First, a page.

What is Fluid Recovery?
Fluid Recovery is a progressive water fitness program that has been developed for breast cancer survivors in New Hanover, Brunswick, Pender, and Columbus Counties. Thanks to the generous grant funding through the Cape Fear Memorial Foundation, the program is offered for free to survivors who are finished with chemo and radiation treatments.
To see the Fluid Recovery Program featured on the Today Show, visit http://on.today.com/1dealyo
When can a Survivor participate?
A survivor may begin participating when he/she is comfortable with beginning a fitness program and has communicated with and received permission from his/her doctor to do so. To participate, external post-surgical drains must be out and incisions must be healed. Survivor can participate prior to or after radiation. Unfortunately, survivors will not be able to participate during the radiation phase of treatments as chemicals in the water may cause skin problems.
How does the program operate?
The program, which takes place in shallow and deep waters, is offered continuously throughout the year. This year we are introducing a pilates class at the YWCA as part of the program! Fluid Recovery focuses on the targeted areas that have been affected by breast cancer surgeries and treatments and provides gentle exercises and relaxation techniques in the water. The ultimate goal of the program is to provide a fun workout that improves strength, mobility and flexibility as well as to improve confidence and provide encouragement and invaluable support.
Classes are led by Lori Manship, a certified water fitness professional and Fluid Recovery creator. During the program each class consists of warm up exercises, range of motion exercises, aerobic conditioning exercises and cool down exercises. The initial classes focus only on the participants’ own bodies and water properties for the workouts as individuals will vary in physical limitations. As participants progress physically, aquatic equipment is introduced. Gloves are utilized to increase surface area and resistance. Some participants with lymphedema may not be able to progress to the use of gloves. Other resistance equipment may be used depending on each participant's needs and progression. Numerous studies have demonstrated that aquatic exercise can improve quality of life, reduce side effects of treatment, and improve strength and endurance. According to the American Cancer Society, exercise helps to decrease the side effects of breast cancer surgery and helps patients get back to their daily activities. YWCAs throughout the country have been providing water fitness programs for over 30 years in which gentle, supportive approaches have been successful in helping breast cancer patients restore mobility, flexibility and confidence.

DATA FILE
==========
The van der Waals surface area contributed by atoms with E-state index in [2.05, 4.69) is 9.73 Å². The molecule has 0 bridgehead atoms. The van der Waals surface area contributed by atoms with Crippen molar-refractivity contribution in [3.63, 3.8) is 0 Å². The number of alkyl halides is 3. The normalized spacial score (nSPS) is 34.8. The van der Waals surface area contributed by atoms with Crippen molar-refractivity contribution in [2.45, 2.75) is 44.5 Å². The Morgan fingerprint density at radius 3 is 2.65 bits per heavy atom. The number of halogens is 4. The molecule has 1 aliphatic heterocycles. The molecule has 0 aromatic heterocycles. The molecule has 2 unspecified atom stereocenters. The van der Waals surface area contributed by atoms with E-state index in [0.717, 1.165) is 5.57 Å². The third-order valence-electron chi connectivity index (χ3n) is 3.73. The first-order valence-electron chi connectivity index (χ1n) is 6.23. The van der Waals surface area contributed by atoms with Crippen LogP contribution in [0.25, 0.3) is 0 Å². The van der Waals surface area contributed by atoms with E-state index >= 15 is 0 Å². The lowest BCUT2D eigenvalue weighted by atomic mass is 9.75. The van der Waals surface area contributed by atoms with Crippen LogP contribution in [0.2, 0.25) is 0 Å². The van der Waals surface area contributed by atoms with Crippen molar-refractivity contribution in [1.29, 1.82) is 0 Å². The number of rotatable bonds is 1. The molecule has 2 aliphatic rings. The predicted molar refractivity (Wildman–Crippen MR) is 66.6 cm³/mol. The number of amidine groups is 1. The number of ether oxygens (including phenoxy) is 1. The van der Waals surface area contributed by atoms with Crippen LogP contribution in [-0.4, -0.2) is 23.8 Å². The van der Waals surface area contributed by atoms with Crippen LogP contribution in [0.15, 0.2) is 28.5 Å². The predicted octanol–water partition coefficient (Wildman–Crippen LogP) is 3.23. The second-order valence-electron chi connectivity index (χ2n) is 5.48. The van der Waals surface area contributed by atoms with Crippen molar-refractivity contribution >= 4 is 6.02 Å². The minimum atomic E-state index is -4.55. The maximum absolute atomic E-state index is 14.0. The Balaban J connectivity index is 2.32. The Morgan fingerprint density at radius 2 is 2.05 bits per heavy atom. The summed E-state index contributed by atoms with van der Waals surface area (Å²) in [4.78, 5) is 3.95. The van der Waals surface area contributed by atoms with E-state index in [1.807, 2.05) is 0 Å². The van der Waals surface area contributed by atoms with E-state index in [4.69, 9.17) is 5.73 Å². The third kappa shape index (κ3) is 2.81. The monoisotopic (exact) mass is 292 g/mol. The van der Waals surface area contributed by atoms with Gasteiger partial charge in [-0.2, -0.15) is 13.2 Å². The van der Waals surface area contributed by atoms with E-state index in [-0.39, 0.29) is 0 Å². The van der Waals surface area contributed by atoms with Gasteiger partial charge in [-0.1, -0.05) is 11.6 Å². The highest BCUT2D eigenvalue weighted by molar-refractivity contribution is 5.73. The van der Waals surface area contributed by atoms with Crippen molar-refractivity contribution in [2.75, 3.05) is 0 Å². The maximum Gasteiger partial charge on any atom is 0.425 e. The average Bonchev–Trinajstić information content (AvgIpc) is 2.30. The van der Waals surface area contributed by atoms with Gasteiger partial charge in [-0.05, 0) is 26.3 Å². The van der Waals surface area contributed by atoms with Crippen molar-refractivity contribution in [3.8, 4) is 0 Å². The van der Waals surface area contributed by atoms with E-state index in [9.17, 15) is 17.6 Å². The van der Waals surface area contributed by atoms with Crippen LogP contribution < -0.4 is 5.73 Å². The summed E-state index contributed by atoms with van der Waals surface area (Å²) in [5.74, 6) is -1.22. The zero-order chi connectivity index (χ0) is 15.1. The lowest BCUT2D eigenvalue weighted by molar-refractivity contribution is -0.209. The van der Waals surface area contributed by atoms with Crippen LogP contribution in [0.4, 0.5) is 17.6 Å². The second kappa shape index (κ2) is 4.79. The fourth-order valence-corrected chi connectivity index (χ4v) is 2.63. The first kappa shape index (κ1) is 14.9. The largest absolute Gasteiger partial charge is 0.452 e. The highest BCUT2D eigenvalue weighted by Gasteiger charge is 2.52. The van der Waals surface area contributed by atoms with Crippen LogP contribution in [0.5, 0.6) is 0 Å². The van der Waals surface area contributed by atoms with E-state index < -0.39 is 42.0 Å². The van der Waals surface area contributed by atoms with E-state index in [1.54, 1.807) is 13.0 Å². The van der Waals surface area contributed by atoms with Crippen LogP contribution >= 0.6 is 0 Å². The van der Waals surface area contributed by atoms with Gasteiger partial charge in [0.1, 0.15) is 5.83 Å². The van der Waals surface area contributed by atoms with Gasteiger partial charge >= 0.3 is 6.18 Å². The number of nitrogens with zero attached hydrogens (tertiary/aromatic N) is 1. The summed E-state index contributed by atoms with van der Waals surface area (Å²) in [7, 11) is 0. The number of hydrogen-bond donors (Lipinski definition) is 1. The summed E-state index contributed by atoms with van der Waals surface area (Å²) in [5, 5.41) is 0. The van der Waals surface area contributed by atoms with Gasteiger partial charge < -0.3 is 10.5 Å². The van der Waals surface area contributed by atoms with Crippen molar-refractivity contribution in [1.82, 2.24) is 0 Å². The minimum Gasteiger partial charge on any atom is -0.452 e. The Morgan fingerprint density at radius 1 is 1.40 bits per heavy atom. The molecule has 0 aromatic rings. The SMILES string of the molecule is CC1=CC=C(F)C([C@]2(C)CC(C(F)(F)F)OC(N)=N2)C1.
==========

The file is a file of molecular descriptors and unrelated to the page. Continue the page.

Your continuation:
Mondays, 5:30 pm: Pilates
For more information, contact:Lance Tate
YWCA Aquatics Director
Fluid Recovery Creator and Instructor
Program supported by: